Interview: Mamiffer

My intent was to begin the record with a celebration of life. I wanted to open the record with the deliberate context of rejoicing in the life force and by stating a belief in the strength of the human spirit.

Mamiffer have just released their fantastic new album The Brilliant Tabernacle and the record, the follow up to 2016’s The World Unseen sees the music of Mamiffer expanding in the most glorious ways. Gavin Brown caught up with Faith Colloccia to hear all about The Brilliant Tabernacle and the new life that inspired the album and its creation as well as the video for the albums opening track ‘All That Is Beautiful’, the uplifting power of music, recent live shows, book recommendations and the highlights from Mamiffer’s career.

E&D: Your new album The Brilliant Tabernacle is out now, what has the reaction to the album been like so far?

Faith: The reaction seems to be very positive. A lot many people seem to “get” what’s going on with the concept, and I’m happy with the reaction. I have been sort of out of it for about 3 years, and a lot has changed since I last released a Mamiffer record, so I didn’t know what to expect, especially with a record that is very different from its predecessor. The response has been really participatory and active.

E&D: How did the creation and recording of the album go and can you tell us a bit about the process?

Faith: The making of the record started in 2013 at Studio Litho. A lot of the compositions were recorded live – I played piano while being accompanied by Eyvind Kang on strings and Randall Dunn handling engineering. I also worked on some of the songs during the World Unseen sessions at Avast in Seattle. Additional re-writing and re-recording of some of this material in happened in 2016-2018, and we added 2 new songs, with drum contributions from Jon Mueller at Robert Lange studio with Matt Bayles engineering. I re-did all of my vocals at home in 2017-2018, and also Aaron’s guitars and Brian Cook’s bass. From all of this we then edited down the record to be 7 songs. The final mixes for everything happened in October 2018 at Avast with Randall Dunn over the course of 5 days.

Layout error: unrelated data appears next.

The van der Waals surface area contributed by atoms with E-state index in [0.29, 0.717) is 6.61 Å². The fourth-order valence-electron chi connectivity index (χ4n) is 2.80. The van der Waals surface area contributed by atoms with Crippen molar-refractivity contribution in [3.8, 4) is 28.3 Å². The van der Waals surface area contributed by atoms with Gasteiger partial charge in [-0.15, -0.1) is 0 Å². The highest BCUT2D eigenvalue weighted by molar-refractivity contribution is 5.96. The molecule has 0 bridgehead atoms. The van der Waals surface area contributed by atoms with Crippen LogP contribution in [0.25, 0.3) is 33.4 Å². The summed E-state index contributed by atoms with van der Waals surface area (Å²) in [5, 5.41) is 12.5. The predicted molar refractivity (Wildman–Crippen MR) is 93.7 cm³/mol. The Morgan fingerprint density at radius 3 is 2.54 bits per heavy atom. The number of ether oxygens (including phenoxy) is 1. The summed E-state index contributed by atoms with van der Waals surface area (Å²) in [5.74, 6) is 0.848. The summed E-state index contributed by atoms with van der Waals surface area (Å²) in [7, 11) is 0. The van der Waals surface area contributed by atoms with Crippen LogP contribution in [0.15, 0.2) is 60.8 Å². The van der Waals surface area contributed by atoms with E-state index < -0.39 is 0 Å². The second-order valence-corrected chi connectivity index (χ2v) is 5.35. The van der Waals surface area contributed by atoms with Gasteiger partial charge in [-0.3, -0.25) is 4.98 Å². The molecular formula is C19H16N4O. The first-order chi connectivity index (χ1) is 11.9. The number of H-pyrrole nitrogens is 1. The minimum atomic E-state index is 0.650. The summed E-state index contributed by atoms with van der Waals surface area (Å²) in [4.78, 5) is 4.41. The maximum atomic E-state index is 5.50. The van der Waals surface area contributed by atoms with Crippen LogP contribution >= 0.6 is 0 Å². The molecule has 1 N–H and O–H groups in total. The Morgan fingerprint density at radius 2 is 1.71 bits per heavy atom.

E&D: Who else worked on the album and what did they bring to the record?

Faith: We worked with Eyvind Kang, he played strings, and did the string arrangements. Jon Mueller played percussion. Veronica Dye played flute, and we made the arrangements with her and Randall Dunn. Brian Cook played bass, Aaron Turner played guitar, Monika Khot sang back up “calling” vocals on ‘River of Light’,  and Janne Westerlund played kantele on ‘To Be Seen’.

E&D: You worked with Randall Dunn on the album, how was it working with him and what do you think he brought to the sound of Mamiffer?